Taylor Made: It's all relative
In the movie Interstellar, Joe Cooper leaves his teenage son and 12-year-old daughter on earth to navigate through space with the hopes of finding a habitable planet. He experiences different gravitational pulls along the way, most notably spending minutes on a water-logged planet and returning to his orbiting space ship to find that the crew member who had stayed on board has aged 23 years. Cooper eventually hurtles through a black hole before being recovered to a space station orbiting Saturn that had been built and launched in his absence. He is told he is now 124 years old in earth time, and is able to reunite with his elderly daughter before her death, appearing to her at basically the same physical age as he was when he left.
While real-life astronauts have not experienced such an extreme bending of time, Einstein’s relativity theories tell us that the phenomenon exists. His theory of special relativity has two postulates: that the speed of light in a vacuum is the same to all observers regardless of their motion, and that all non-accelerating bodies experience the same laws of physics. These postulates led him to discover the space-time continuum. His general theory of relativity found that space-time has curvature, saying that the gravitational pull of massive bodies (like Earth) can warp and twist the continuum.
The space-time continuum says that the physical constructs of space and time must be combined mathematically for accurate depiction. It therefore regards 3D space and 1D time as fused into a 4D entity. Recall that a continuum describes a set of elements in which the extremes are very different from each other, but the differences between adjacent elements are imperceptible. Additionally, all elements can be endlessly divided and have no missing points.
The concept of gravity warping time, known as gravitational time dilation, says that time slows down as gravity increases (i.e. distortion in the continuum). For an observer, to increase gravity would mean to get physically closer to its pull. This means that people living thousands of feet above sea level are actually experiencing less gravity than those below them, i.e. they are living in faster time. This was proved using atomic clocks—of a pair of identical clocks, the one closer to the earth’s surface moved slower than the one at a higher altitude. So yes, mountain dwellers are technically aging faster than people in Florida—by a fraction of a second over their lifetime, that is.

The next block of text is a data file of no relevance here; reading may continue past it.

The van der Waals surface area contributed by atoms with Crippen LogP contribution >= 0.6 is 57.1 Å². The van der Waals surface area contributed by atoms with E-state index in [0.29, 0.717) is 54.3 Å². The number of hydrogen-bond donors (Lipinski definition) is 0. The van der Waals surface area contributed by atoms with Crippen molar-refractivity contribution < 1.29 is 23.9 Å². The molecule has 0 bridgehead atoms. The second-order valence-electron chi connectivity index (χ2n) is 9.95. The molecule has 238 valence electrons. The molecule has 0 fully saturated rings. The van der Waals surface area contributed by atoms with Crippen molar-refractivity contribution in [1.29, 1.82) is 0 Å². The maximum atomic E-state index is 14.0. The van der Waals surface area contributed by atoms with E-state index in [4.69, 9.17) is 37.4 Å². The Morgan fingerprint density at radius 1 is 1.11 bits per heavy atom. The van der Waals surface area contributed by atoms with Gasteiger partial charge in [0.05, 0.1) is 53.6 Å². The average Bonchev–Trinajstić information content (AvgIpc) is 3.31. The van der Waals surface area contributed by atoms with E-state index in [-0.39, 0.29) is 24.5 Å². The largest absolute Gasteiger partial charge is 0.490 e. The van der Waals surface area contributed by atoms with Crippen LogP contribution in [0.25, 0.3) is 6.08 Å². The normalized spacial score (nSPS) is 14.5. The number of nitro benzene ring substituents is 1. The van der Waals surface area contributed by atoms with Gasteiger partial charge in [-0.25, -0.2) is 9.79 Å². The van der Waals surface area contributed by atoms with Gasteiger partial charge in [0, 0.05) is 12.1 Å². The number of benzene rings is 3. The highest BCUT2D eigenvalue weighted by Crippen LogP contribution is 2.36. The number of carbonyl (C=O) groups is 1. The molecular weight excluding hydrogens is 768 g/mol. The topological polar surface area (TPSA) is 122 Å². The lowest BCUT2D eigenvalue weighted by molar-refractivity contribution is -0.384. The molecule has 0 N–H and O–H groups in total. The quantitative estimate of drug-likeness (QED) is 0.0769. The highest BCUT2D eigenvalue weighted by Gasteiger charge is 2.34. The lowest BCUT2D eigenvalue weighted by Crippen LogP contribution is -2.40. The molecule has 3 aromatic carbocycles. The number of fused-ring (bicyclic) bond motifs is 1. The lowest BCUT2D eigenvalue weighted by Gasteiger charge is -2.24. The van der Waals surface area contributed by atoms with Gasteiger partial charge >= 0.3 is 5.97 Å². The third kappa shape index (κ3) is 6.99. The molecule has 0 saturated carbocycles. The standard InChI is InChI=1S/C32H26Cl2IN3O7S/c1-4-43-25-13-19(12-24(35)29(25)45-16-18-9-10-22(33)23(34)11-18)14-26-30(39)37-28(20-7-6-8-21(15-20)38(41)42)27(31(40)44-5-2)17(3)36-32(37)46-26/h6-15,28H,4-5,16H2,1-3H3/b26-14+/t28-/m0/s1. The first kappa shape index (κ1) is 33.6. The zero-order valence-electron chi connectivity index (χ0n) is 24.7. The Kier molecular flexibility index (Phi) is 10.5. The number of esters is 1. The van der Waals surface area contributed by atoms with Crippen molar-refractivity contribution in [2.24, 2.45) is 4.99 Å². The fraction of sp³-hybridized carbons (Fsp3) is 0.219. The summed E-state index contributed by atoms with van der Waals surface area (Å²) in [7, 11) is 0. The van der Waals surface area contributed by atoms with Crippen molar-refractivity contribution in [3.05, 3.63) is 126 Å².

When Cooper spent a few minutes on the surface of that watery planet, its gravity would have been such that time slowed way down for him relative to the space ship. However, it is not always true that those on the surface are aging slower than those in space, because relativity also says that an object in motion experiences time at a slower rate than one at rest.
When you observe a satellite, you can see it move across the sky fairly quickly. This means that the satellite is orbiting the earth faster than the earth is rotating, so the satellite has faster angular velocity than you, the observer, do. By the theory of relativity, the clock of the satellite is moving slower compared to yours. This was again proven through the use of atomic clocks. GPS units sending and receiving signals from stations on earth have to account for the relativity between them and the orbiting satellites—it has been calculated that, without accounting for relativity, a GPS map showing that you are 0.8 km away from a destination based on satellite information could show you as being 8.8 km away after one day of that satellite being in space.
As the reach of space travel and exploration continues to expand, with rocket projects from companies like SpaceX and the increased exploration of Mars through upcoming missions like NASA’s 2020 rover launch, Einstein’s theory is becoming more and more relevant to the work of new generations of engineers.
Image at top: Depiction of the space-time continuum bending around Earth and the moon.